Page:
May 2004
Volume 45, Issue 13
Free
ARVO Annual Meeting Abstract  |   May 2004
Temporal summation: blessing or curse for the hunting toad
Author Affiliations & Notes
  • C. Haldin
    Department of Biosciences, University of Helsinki, Helsinki, Finland
  • A.–C. Aho
    Department of Biosciences, University of Helsinki, Helsinki, Finland
  • K. Donner
    Department of Biosciences, University of Helsinki, Helsinki, Finland
  • A. Koskelainen
    Lab. of Biomedical Engineering, Helsinki University of Technology, Espoo, Finland
  • Footnotes
    Commercial Relationships  C. Haldin, None; A. Aho, None; K. Donner, None; A. Koskelainen, None.
  • Footnotes
    Support  none
Investigative Ophthalmology & Visual Science May 2004, Vol.45, 1357. doi:
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    • Get Citation

      C. Haldin, A.–C. Aho, K. Donner, A. Koskelainen; Temporal summation: blessing or curse for the hunting toad . Invest. Ophthalmol. Vis. Sci. 2004;45(13):1357.

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      © ARVO (1962-2015); The Authors (2016-present)

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Abstract

Abstract: : Purpose: To determine to what extent the visual summation time of toads hunting for moving prey at different temperatures in very dim light reflects the time scale of rod photoresponses, and to study benefits and costs from extending temporal summation with concomitant slowing down of vision. Methods: The time scale of toad vision was modulated by changing temperature (natural for poikilothermic animals, e.g. toads). The effect of temperature on rod photoresponses was studied by ERG recording across the isolated toad retina. The rod integration times thus obtained were compared with summation times measured behaviourally at 15 and 25°C. The latter measurements were based on the prey–catching behaviour: worm–dummies were moved at different velocities (allowing different degrees of temporal summation) and the limit where worm velocity ceased to affect the visual threshold was determined. Threshold in each condition was the light intensity where 50% of the toads still snapped at the moving worm dummy. For comparison, the effect of temperature on the speed of running woodlice (a common prey item of toads) was also determined. Results: When temperature decreased from 25°C to 15°C the time to peak of the photoreceptor response to weak stimuli more than doubled, from 0.8 to 2.2 seconds. In the behavioural experiments, slow worm–dummies were detected in much dimmer light than faster worms at 15 °C, but not at 25 °C, indicating prolonged summation times at low temperature. The summation times derived from such data were ca. 0.9 s at 25 °C and 2.9 s at 15 °C. The improvement in absolute sensitivity to slow targets at low temperature was accompanied by an increasing displacement of the snap towards and finally behind the rear end of the worm. Real woodlice also slowed down with cooling, but somewhat less than toad vision. Conclusions: The deceleration of rod photoresponses with decreasing temperature essentially explains the increase in behavioural summation times. This was coupled to slower vision, evident as a loss in the accuracy of snapping for moving targets. Thus temporal summation as well as the speed of vision near absolute threshold appeared to be limited by the same primary mechanism, i.e., phototransduction in retinal rods. At least with woodlice that do not slow down with cooling to the same extent, the cost (decreased accuracy of snapping) finally outweighs the benefit (increased sensitivity) for the hunting toad.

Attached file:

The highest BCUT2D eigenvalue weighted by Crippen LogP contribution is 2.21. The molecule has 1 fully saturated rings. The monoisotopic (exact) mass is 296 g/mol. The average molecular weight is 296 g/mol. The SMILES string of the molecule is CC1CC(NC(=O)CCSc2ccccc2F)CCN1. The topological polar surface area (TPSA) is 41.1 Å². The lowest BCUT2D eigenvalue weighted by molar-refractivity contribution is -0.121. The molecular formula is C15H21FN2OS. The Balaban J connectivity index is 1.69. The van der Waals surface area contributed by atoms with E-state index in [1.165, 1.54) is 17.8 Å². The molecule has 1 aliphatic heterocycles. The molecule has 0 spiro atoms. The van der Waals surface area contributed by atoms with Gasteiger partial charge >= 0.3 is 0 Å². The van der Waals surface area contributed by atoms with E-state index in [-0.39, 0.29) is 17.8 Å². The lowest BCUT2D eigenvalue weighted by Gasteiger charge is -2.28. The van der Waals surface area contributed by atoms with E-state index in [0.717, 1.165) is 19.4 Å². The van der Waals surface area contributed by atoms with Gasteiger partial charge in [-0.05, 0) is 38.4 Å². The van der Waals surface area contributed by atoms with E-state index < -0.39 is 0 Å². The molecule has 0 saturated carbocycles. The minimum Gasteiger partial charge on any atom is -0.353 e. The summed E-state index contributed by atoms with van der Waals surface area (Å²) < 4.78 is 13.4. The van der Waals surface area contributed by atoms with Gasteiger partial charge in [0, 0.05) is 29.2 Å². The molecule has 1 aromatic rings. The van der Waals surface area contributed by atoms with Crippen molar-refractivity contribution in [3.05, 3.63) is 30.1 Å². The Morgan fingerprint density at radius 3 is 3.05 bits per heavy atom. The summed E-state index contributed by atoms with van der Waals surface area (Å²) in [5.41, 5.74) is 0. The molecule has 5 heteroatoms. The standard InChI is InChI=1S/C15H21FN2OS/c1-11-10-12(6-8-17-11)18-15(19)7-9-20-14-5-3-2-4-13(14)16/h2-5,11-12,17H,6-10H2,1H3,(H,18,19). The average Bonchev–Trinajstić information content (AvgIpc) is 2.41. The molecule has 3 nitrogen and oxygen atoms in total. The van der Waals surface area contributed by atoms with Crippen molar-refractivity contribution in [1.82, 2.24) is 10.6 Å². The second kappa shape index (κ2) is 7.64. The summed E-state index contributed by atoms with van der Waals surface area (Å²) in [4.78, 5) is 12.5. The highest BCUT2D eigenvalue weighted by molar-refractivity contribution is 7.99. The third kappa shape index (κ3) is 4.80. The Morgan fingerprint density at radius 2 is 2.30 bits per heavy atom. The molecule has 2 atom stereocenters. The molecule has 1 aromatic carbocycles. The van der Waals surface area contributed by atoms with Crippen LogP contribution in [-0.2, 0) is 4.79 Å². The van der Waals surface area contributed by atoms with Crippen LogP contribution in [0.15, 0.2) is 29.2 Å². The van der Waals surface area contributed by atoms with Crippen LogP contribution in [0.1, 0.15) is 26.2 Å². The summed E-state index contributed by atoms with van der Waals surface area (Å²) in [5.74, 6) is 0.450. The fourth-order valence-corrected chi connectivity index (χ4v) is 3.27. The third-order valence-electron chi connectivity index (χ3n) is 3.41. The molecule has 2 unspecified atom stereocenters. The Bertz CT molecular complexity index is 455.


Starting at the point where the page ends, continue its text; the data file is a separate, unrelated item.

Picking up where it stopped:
Keywords: photoreceptors: visual performance • temporal vision • vision and action 
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